AI Art


Hey guys,

Been fucking about with some AI sites and AI upscaling.

You can create some really fucking weird abstract art with these things, feeding in creative prompts.

I’ve been using Craiyon to generate the source images, but they’re really low res, so I then pass them through the Zyro AI Upscaling tool to increase their resolution. If Zyro gives you an image larger than 750x750, but still not high res enough, downscale it back to 750x750 and upload it to Zyro again, it’ll probs give you something nearly 2000x2000 after that.

Have a play, be cool to see what stuff people come up with.

Here’s some of the pics I’ve made with this process. I’ll probably use some of these as album art.


Here’s some others I was experimenting with but never upscaled.

These are just super weird! But I love it!

IMG_0017 IMG_0018 IMG_0019 IMG_0020 IMG_0022 IMG_0023 IMG_0024 IMG_0025 IMG_0026 IMG_0027 IMG_0028 IMG_0029 IMG_0030 IMG_0031 IMG_0032



All good examples of how AI is more A than I … at least for now. Super fascinating where all of this computer science is headed.

I’m looking forward to a world where imagination generates reality automatically. BUT!!! Remember the KRELL!!!

Thanks for sharing @psyber


Haha, I think we’re already at the point where you can’t really tell the difference between AI art and human made art. Particularly with DALL-E, a recent innovation in that space, which is currently only available for use if you pay for it. The one I linked is based off an old, less capable version of DALL-E Mini.

Now, without cheating, tell me which one of these images are generated by AI and which are made by a human…


OK… I’ll give this variation on the Turing Test a crack.

No cheating… (google etc.) just my eye and my thoughts about what I see and what I think.

In the order they appear:

This is tricky in that all of these could have been made by a human. In fact, given that a human created the AI and provided the input for the subject, technically, they are all ultimately generated by humans.

So… how to discern the difference? I noted a difference in level of storytelling: Static vs Dynamic.

Best example is the boy and dog… they seem to have personality, specifically, a sense of joy and wonder and also companionship… sharing the joy and wonder. Seems more likely that a human could add these layers in such a subtle but compelling manner.

Next best example: the tower of buildings: they are all compositionally related but each building has little quirky individual characteristics.

The difficult ones were the first two. On the first one, I can imagine a deeper story (mythology or history of some sort) but I’m projecting it rather than learning it from the piece. So… Computer.

The second one I was stuck on until I realized that the Great Red Spot of Jupiter was located precisely to best effect to elicit a classic SciFi theme. In fact, this piece looks like the cover to a paperback from the 80’s.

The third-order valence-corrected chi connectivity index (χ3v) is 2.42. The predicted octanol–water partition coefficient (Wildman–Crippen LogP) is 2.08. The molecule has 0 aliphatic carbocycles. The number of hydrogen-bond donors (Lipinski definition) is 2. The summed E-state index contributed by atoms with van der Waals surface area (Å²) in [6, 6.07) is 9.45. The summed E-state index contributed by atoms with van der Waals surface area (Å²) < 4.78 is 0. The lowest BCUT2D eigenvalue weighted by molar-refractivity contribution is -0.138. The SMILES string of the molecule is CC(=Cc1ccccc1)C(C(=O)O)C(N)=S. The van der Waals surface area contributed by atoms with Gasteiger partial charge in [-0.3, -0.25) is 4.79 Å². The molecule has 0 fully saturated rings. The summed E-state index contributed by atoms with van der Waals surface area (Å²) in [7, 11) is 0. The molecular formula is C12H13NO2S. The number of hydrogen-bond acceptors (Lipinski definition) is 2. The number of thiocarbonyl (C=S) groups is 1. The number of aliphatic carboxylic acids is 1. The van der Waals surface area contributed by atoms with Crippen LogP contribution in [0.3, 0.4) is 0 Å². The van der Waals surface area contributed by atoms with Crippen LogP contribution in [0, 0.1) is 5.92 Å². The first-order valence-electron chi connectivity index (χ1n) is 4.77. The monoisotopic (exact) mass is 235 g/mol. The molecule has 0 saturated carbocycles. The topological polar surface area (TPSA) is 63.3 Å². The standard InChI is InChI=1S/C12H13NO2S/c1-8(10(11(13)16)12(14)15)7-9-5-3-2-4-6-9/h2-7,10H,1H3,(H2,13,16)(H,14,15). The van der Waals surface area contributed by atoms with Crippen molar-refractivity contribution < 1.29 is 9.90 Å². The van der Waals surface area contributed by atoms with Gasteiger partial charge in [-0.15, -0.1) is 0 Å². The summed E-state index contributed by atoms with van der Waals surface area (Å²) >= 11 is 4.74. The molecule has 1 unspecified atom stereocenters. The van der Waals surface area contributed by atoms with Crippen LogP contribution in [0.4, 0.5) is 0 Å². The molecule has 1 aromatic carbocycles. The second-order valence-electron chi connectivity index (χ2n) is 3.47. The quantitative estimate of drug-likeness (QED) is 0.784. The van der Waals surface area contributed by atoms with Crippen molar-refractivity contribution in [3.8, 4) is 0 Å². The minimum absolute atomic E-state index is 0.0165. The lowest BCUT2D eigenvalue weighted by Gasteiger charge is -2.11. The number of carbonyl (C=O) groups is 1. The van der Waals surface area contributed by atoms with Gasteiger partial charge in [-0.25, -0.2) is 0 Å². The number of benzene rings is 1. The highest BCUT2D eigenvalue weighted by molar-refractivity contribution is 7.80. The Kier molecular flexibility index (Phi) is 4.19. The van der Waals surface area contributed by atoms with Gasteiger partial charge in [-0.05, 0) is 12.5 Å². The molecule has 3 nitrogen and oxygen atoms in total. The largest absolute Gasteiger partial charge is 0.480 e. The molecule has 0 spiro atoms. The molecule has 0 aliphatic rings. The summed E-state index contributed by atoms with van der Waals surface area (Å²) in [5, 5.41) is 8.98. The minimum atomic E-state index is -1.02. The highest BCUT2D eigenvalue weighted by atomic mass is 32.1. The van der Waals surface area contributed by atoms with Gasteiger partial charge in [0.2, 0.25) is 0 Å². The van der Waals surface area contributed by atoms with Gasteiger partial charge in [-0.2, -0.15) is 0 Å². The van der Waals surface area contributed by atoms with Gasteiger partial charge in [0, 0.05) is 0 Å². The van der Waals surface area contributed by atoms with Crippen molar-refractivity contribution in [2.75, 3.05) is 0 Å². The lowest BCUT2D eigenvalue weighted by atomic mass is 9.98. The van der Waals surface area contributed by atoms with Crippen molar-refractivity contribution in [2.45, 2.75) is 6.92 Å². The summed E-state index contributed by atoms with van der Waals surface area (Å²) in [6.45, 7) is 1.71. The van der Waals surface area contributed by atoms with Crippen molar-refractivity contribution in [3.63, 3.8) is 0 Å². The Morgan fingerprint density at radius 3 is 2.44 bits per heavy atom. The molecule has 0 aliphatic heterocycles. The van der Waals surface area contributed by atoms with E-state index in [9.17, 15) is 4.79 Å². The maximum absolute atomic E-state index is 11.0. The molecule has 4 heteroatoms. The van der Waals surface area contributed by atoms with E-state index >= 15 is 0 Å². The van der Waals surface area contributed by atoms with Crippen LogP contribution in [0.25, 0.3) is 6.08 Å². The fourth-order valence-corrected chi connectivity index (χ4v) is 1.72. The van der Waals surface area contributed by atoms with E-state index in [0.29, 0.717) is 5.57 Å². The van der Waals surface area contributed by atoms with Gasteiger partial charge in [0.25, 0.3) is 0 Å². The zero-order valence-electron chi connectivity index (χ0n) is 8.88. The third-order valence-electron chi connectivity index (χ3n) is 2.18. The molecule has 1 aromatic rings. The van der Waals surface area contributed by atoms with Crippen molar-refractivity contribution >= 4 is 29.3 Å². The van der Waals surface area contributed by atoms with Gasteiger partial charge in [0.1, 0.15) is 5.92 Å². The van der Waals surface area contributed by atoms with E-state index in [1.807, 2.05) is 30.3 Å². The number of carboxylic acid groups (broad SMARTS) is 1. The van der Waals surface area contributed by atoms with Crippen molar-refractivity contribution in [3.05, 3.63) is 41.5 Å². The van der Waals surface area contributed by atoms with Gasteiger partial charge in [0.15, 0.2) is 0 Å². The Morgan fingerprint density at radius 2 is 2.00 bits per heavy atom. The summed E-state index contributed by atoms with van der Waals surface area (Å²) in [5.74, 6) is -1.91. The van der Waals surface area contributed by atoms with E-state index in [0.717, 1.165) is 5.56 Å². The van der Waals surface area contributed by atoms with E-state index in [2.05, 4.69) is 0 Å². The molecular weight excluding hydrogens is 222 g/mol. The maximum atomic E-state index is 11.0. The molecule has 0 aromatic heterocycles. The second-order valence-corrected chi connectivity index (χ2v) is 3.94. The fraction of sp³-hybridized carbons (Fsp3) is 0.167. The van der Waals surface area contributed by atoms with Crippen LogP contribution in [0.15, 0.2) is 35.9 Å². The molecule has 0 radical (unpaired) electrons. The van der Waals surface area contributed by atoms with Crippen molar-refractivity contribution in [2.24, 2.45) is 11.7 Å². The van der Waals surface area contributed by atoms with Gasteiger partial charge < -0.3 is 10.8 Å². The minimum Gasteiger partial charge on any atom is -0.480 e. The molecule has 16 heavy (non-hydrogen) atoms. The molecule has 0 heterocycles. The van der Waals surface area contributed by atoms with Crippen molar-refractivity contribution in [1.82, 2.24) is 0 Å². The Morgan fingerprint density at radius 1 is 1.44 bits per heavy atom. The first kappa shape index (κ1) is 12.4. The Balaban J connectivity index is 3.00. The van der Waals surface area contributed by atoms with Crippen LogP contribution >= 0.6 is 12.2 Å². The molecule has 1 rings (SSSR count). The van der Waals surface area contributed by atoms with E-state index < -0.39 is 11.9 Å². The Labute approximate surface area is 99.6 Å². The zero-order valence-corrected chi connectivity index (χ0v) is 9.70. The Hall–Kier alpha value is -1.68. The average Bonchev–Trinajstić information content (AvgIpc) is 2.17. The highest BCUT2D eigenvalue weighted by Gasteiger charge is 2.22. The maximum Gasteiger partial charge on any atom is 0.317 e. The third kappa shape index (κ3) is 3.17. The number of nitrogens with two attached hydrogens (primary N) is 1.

How did I do?

By the way… even if I failed 100% I stick by my opening statement…. And further… the whole exercise begs the question “how much help did the AI have with tools it was given by humans?”

Is spellcheck or even grammar check AI? Certainly not… but often smarter than me.

AI seems to always be the things we say computers can’t do… until they can…(chess anyone?) and the it turns out computers still do what they are assigned to do… like any good tool in the hands of a creative human.

I want AI to be real…:star_struck: not convinced yet. :thinking:



Well, the actual results are:

So you got 2/6 right, which is about the same as chance – you’re 50/50 if you select one at random.

In all the discussions I’ve had or read about this, in person and on other platforms, I see a lot of confirmation bias – people know ahead of time which ones are AI and which are made by humans, and then they retrospectively make observations that fit with the preconception. Conversely, though I haven’t seen this, but I want to try the experiment, is pick some good AI images and say that they’re actually made by humans, and then pick some human art and say they are actually AI – I bet people will just as well make similar observations.

In blind tests, people can’t tell. You found story that seemed to fit the situation, but you have no way of verifying that. This is an example of a cognitive bias discussed in Thinking Fast and Slow by Daniel Kahneman.

It’s fine though, I don’t think I could tell, either. :slight_smile:

But is not everything a human does influenced by another human? We’re just copying parts of ideas and composing new big ideas our of those smaller abstract pieces.

What really is the difference between that an an AI learning from what humans have done?

These machines aren’t told what art is “good” or what art is “bad”, the fitness function is basically just “how much have I convince the second AI that these images are real?”. The second AI is the adversary (from adversarial deep learning), and the second AI’s fitness function is “how well have I predicted whether this image is real or not?” The AIs iteratively compete and evolve – it’s literally a survival of the fittest, and so evolution is an applicable term here (though biological evolution is actually not about survival of the fittest, it’s “how many copies of my genes can propagate into the next generation”).

No true scotsman…